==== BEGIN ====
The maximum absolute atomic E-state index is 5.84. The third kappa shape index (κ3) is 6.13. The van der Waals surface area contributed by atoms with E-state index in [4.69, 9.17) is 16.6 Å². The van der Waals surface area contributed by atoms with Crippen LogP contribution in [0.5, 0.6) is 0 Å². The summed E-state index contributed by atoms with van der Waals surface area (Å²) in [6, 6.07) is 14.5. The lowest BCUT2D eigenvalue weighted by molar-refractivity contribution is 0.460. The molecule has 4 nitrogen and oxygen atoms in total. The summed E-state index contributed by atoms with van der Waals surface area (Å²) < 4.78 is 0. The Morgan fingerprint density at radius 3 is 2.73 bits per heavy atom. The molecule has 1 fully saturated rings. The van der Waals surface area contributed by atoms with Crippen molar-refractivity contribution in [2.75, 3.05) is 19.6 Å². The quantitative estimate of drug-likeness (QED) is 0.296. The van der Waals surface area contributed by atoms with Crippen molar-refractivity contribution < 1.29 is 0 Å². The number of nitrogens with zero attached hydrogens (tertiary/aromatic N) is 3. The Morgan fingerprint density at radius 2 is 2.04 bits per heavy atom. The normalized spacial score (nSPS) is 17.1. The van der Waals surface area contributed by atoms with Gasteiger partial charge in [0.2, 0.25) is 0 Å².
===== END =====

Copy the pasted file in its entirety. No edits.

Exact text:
The maximum absolute atomic E-state index is 5.84. The third kappa shape index (κ3) is 6.13. The van der Waals surface area contributed by atoms with E-state index in [4.69, 9.17) is 16.6 Å². The van der Waals surface area contributed by atoms with Crippen LogP contribution in [0.5, 0.6) is 0 Å². The summed E-state index contributed by atoms with van der Waals surface area (Å²) in [6, 6.07) is 14.5. The lowest BCUT2D eigenvalue weighted by molar-refractivity contribution is 0.460. The molecule has 4 nitrogen and oxygen atoms in total. The summed E-state index contributed by atoms with van der Waals surface area (Å²) < 4.78 is 0. The Morgan fingerprint density at radius 3 is 2.73 bits per heavy atom. The molecule has 1 fully saturated rings. The van der Waals surface area contributed by atoms with Crippen molar-refractivity contribution in [2.75, 3.05) is 19.6 Å². The quantitative estimate of drug-likeness (QED) is 0.296. The van der Waals surface area contributed by atoms with Crippen molar-refractivity contribution < 1.29 is 0 Å². The number of nitrogens with zero attached hydrogens (tertiary/aromatic N) is 3. The Morgan fingerprint density at radius 2 is 2.04 bits per heavy atom. The normalized spacial score (nSPS) is 17.1. The van der Waals surface area contributed by atoms with Gasteiger partial charge in [0.2, 0.25) is 0 Å².